The pardon power (except in cases of impeachment) is vested in the governor, “by and with the advice of [the executive] council,” a core elected body of five that advises the governor generally in carrying out his duties.  N.H. Const. pt. 2, art. 52.  The executive council is composed of five members, biennially elected from each of five counties of the state, “for advising the governor in the executive part of government.”  Id. pt. 2, art. 60.  According to the Office of the Attorney General, the constitutional requirement of “advice” has traditionally been interpreted to require the governor to obtain a supporting majority vote of the council before issuing a pardon.  The governor may not remit fines or forfeitures in criminal cases, and may not grant a pardon before conviction.  Id. pt. 2, art. 52.  

B.  Eligibility

Persons eligible for “annulment” under N.H. Rev. Stat. Ann. § 651:5 will generally not be considered for a pardon.  Persons convicted under federal law or the law of another state will not be considered for pardon.

C.  Effect

A pardon “is an act of executive grace completely eliminating all consequences of the conviction, but it does not remove the record of the conviction.”  Doe v. State, 114 N.H. 714 (1974).

D.  Process

See N.H. Rev. Stat. Ann. §§ 4:21 to 4:28. 

On all petitions to the governor and council for pardon or commutation of sentence written notice thereof shall be given to the state’s counsel, and such notice to others as the governor may direct; and the prosecuting officer may be required to furnish a concise statement of the case as proved at the trial and any other facts bearing on the propriety of granting the petition.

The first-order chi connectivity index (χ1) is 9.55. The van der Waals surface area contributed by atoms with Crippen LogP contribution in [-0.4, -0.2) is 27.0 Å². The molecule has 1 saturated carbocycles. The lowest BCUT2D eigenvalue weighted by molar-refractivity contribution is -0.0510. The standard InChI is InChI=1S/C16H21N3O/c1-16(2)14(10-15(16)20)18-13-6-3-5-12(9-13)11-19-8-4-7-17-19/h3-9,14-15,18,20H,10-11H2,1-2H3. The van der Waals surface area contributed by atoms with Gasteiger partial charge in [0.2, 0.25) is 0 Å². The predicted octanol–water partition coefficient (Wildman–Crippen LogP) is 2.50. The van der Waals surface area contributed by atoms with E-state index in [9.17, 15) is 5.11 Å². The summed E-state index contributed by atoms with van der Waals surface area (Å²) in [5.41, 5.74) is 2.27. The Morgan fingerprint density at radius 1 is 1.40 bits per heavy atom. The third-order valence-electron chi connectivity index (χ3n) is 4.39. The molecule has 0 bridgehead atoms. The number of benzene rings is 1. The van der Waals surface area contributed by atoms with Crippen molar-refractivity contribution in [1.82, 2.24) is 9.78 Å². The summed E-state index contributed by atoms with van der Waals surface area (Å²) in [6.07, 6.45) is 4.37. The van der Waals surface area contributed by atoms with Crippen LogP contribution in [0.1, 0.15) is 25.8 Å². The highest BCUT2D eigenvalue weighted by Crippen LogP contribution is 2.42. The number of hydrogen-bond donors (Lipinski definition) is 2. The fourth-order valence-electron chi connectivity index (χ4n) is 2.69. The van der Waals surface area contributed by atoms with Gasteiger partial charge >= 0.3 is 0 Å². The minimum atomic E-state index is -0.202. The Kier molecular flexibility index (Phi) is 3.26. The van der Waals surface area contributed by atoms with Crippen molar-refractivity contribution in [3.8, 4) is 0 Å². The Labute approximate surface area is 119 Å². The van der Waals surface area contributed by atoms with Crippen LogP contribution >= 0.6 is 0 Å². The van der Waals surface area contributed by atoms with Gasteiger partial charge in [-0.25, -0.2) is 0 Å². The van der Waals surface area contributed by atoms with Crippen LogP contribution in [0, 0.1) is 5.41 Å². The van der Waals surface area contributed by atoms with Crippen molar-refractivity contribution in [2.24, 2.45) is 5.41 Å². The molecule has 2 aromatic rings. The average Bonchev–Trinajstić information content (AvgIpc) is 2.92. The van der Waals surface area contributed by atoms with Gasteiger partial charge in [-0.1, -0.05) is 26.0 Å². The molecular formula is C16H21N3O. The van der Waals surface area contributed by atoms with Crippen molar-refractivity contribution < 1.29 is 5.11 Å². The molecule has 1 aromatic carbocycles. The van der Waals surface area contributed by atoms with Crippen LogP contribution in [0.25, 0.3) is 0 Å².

§ 4:21. “In all cases where the petition is for the pardon of a person serving a sentence in the state prison, the commissioner of corrections shall make a report upon the petition before it is referred to the council.” § 4:22.  No hearing is required.  It has been the custom to consider cases in the order filed, with no case being moved ahead of others in line.  No standards of review have been promulgated to date.  Source: Office of the Attorney General of New Hampshire. 

E.  Frequency of Grants

The Attorney General’s office receives about 25 applications for clemency per year, but only three pardons and two sentence commutations have been granted since 1996.1.  The last governor to issue a significant number of pardons was John Sununu (17 pardons from 1983 to 1989).  See Norma Love, NH govs historically stingy in granting pardons, Boston Globe (Jan. 1, 2011), available at